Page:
In Search Of Excellence – The New Search Engine Wars

Posted by

Last July, a new search engine called Cuil made its way on to the market. As with anything and everything online, as soon as some kind of new platform, application or technology gets released, the initial knee-jerk reaction from the traditional media was to make the obvious comparisons between whatever the new service is and the 800-pound gorilla in the room (or online).

As you can well imagine, in this case, all of the conversation was around whether Cuil was going to be the "Google Killer." For weeks, there were articles and blog postings with titles like, "Will Cuil Kill Google?" and "Is Cuil the next Google?" This went on until Cuil was launched and the general consensus was a collective "nah." Not only was Cuil not a Google killer, it could hardly compare with some of the second-tier search engines on the market. In the end, Cuil got a ton of great PR that only reinforced something most of us knew: Google was still a very strong search engine and very tough to beat.

That’s not a personal opinion. Just look at the stats. Presently, in the U.S., Google accounts for over 73 per cent of all searches done on the Internet and it accounts for more than 93 per cent of searches done on mobile devices. In terms of search, its market share is enormous. The other big (and obvious) players are Microsoft, Yahoo! and

This leads to the question: What will it take to topple Google?

During the first dot com explosion in the mid-’90s, there were countless articles on the "search engine wars." At the time, both Yahoo! and Microsoft were battling it out, while AOL was losing traction and Google was just coming on to the scene. To the surprise of many, Google came out on top and continued to gobble up market share. In a world where people wondered how anyone could compete with the media size of Yahoo! or the search power of Microsoft, a little start-up out of a Menlo Park, California, garage called Google shocked the industry (some might say that they continue to shock the world with consistent growth on the search side as well as innovation in other areas of the Internet).

Over the years, both Microsoft and Yahoo! have contended that they are working on newer search platforms and technology to dampen Google’s ever-growing grip on what people use to do their online searching.

In the past few days, Microsoft has not only made some bold statements, but has actually jumped into the market with a renamed search engine. Microsoft Live is now called Bing. Online sources report that this is not just a simple rebranding effort, but that Microsoft is backing up their new search engine with over $100 million for marketing and communications. (Full disclosure: Microsoft is a client of Twist Image, but my agency has had nothing to do with its product launch.)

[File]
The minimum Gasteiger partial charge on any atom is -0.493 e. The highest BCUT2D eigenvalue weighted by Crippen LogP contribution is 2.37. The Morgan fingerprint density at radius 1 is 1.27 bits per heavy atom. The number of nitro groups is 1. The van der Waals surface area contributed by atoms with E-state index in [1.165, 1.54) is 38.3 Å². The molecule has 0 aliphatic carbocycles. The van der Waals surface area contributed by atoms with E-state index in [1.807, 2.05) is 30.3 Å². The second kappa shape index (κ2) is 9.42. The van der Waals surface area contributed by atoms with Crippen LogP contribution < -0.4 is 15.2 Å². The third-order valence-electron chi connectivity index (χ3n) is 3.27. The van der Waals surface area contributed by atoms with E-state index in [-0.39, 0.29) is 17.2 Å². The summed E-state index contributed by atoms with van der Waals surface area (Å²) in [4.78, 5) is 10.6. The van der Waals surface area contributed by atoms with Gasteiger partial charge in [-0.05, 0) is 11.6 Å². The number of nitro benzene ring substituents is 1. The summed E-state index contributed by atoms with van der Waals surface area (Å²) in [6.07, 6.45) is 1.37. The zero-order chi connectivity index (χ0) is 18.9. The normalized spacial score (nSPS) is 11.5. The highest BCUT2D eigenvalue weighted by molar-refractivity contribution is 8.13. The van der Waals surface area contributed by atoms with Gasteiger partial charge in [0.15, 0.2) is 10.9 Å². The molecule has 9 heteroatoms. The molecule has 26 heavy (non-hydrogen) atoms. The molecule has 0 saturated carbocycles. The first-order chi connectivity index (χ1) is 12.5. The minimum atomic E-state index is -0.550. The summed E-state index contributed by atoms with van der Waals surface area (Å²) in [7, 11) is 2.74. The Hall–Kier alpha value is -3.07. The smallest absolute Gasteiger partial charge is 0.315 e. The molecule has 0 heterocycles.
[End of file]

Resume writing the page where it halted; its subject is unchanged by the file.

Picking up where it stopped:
Best-selling business book author and marketing expert Seth Godin had an excellent blog post titled, The Next Google, where he said:

"Bing, of course, stands for But It’s Not Google. The problem, as far as I can tell, is that it is trying to be the next Google. And the challenge for Microsoft is that there already is a next Google. It’s called Google. Google is not seen as broken by many people, and a hundred million dollars trying to persuade us that it is, is money poorly spent. In times of change, the rule is this: Don’t try to be the ‘next.’ Instead, try to be the other, the changer, the new."

Michael Arrington over at TechCrunch took a different approach in his blog post titled, Apparently Bing Is Something Of A Hit:

"Whether Microsoft ultimately succeeds or not in ‘winning’ the search war, the competition is very good for the rest of the Internet. Google needs to be pushed to try innovating new things (not this). And search marketing competition will ensure that Google doesn’t get too greedy. We don’t need Microsoft to win, but we do need to avoid a world with just one search engine that matters. Maybe Microsoft can win that lesser war, at least."

As if that weren’t enough excitement, two other search engines recently came online as well. WolframAlpha bills itself as a "computational knowledge engine" and acts as an amazing place to find answers to questions that require more calculation-like answers (e.g. – how far is Montreal from Copenhagen?), and Topsy – which is more of a social Web search engine that is able to list and rank conversations from places like Twitter and Digg.

What do consumers really want when it comes to search? Ultimately, we all want relevant results from a trusted provider. As the game changes (and it always does), it’s going to be interesting to see who the real Google Killer is, or we’ll see if Seth Godin is right and Google eventually eats itself.

If you’re interested in learning more about search engine optimization and search engine marketing, Search Engine Strategies Toronto is taking place next week (June 8th – 10th, 2009), where I will be moderating a few panels on June 9th (so be sure to stop in say "hi").

The above posting is my twice-monthly column for the Montreal Gazette and Vancouver Sun newspapers called, New Business – Six Pixels of Separation. I cross-post it here with all the links and tags for your reading pleasure, but you can check out the original versions online here:

Montreal Gazette – Is there a Google Killer?

Vancouver Sun – In search of excellence – Google still rules the Web.